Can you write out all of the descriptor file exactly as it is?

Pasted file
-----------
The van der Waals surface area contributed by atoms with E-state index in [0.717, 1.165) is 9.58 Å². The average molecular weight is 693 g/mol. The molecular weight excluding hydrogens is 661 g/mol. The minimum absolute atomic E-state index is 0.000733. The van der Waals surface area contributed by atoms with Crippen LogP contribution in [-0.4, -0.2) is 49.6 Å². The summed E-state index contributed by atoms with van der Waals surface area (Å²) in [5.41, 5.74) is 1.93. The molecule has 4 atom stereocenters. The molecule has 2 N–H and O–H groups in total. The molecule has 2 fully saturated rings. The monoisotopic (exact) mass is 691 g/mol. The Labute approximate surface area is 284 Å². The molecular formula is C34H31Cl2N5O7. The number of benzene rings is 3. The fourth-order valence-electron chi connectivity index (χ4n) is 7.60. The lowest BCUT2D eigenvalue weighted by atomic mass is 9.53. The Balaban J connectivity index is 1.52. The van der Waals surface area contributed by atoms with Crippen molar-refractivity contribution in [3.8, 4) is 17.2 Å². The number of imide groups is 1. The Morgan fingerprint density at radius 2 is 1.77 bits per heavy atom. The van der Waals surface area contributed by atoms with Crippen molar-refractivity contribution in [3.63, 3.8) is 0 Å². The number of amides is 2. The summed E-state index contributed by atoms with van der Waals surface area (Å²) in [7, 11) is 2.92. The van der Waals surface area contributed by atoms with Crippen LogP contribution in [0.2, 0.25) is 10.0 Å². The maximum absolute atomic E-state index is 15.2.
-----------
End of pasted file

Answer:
The van der Waals surface area contributed by atoms with E-state index in [0.717, 1.165) is 9.58 Å². The average molecular weight is 693 g/mol. The molecular weight excluding hydrogens is 661 g/mol. The minimum absolute atomic E-state index is 0.000733. The van der Waals surface area contributed by atoms with Crippen LogP contribution in [-0.4, -0.2) is 49.6 Å². The summed E-state index contributed by atoms with van der Waals surface area (Å²) in [5.41, 5.74) is 1.93. The molecule has 4 atom stereocenters. The molecule has 2 N–H and O–H groups in total. The molecule has 2 fully saturated rings. The monoisotopic (exact) mass is 691 g/mol. The Labute approximate surface area is 284 Å². The molecular formula is C34H31Cl2N5O7. The number of benzene rings is 3. The fourth-order valence-electron chi connectivity index (χ4n) is 7.60. The lowest BCUT2D eigenvalue weighted by atomic mass is 9.53. The Balaban J connectivity index is 1.52. The van der Waals surface area contributed by atoms with Crippen molar-refractivity contribution in [3.8, 4) is 17.2 Å². The number of imide groups is 1. The Morgan fingerprint density at radius 2 is 1.77 bits per heavy atom. The van der Waals surface area contributed by atoms with Crippen molar-refractivity contribution in [3.63, 3.8) is 0 Å². The number of amides is 2. The summed E-state index contributed by atoms with van der Waals surface area (Å²) in [7, 11) is 2.92. The van der Waals surface area contributed by atoms with Crippen LogP contribution in [0.2, 0.25) is 10.0 Å². The maximum absolute atomic E-state index is 15.2.